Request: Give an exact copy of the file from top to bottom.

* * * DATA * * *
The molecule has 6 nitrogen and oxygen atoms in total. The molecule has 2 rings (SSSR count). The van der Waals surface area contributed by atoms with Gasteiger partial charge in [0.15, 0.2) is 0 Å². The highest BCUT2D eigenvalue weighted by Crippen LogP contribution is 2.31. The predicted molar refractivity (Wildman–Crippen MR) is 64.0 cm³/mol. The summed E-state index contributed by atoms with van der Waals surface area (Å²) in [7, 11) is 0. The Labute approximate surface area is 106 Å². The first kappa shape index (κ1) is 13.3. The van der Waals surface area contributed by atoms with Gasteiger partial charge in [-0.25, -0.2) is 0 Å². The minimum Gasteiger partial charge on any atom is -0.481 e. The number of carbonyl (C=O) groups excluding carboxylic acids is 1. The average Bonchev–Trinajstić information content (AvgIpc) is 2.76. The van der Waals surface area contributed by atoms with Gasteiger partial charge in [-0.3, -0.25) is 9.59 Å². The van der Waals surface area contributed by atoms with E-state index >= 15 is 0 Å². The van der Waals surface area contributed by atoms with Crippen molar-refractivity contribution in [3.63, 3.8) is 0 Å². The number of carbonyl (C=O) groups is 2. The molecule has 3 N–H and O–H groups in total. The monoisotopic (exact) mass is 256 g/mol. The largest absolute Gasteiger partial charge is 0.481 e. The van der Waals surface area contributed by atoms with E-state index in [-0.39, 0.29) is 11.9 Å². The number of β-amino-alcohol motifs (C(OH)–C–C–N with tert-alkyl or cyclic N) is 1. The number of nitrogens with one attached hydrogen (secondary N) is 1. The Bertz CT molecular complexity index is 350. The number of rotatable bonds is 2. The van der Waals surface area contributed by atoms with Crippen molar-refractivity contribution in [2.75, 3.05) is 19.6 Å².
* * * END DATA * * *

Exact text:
The molecule has 6 nitrogen and oxygen atoms in total. The molecule has 2 rings (SSSR count). The van der Waals surface area contributed by atoms with Gasteiger partial charge in [0.15, 0.2) is 0 Å². The highest BCUT2D eigenvalue weighted by Crippen LogP contribution is 2.31. The predicted molar refractivity (Wildman–Crippen MR) is 64.0 cm³/mol. The summed E-state index contributed by atoms with van der Waals surface area (Å²) in [7, 11) is 0. The Labute approximate surface area is 106 Å². The first kappa shape index (κ1) is 13.3. The van der Waals surface area contributed by atoms with Gasteiger partial charge in [-0.25, -0.2) is 0 Å². The minimum Gasteiger partial charge on any atom is -0.481 e. The number of carbonyl (C=O) groups excluding carboxylic acids is 1. The average Bonchev–Trinajstić information content (AvgIpc) is 2.76. The van der Waals surface area contributed by atoms with Gasteiger partial charge in [-0.3, -0.25) is 9.59 Å². The van der Waals surface area contributed by atoms with E-state index >= 15 is 0 Å². The van der Waals surface area contributed by atoms with Crippen molar-refractivity contribution in [3.63, 3.8) is 0 Å². The number of carbonyl (C=O) groups is 2. The molecule has 3 N–H and O–H groups in total. The monoisotopic (exact) mass is 256 g/mol. The largest absolute Gasteiger partial charge is 0.481 e. The van der Waals surface area contributed by atoms with E-state index in [-0.39, 0.29) is 11.9 Å². The number of β-amino-alcohol motifs (C(OH)–C–C–N with tert-alkyl or cyclic N) is 1. The number of nitrogens with one attached hydrogen (secondary N) is 1. The Bertz CT molecular complexity index is 350. The number of rotatable bonds is 2. The van der Waals surface area contributed by atoms with Crippen molar-refractivity contribution in [2.75, 3.05) is 19.6 Å².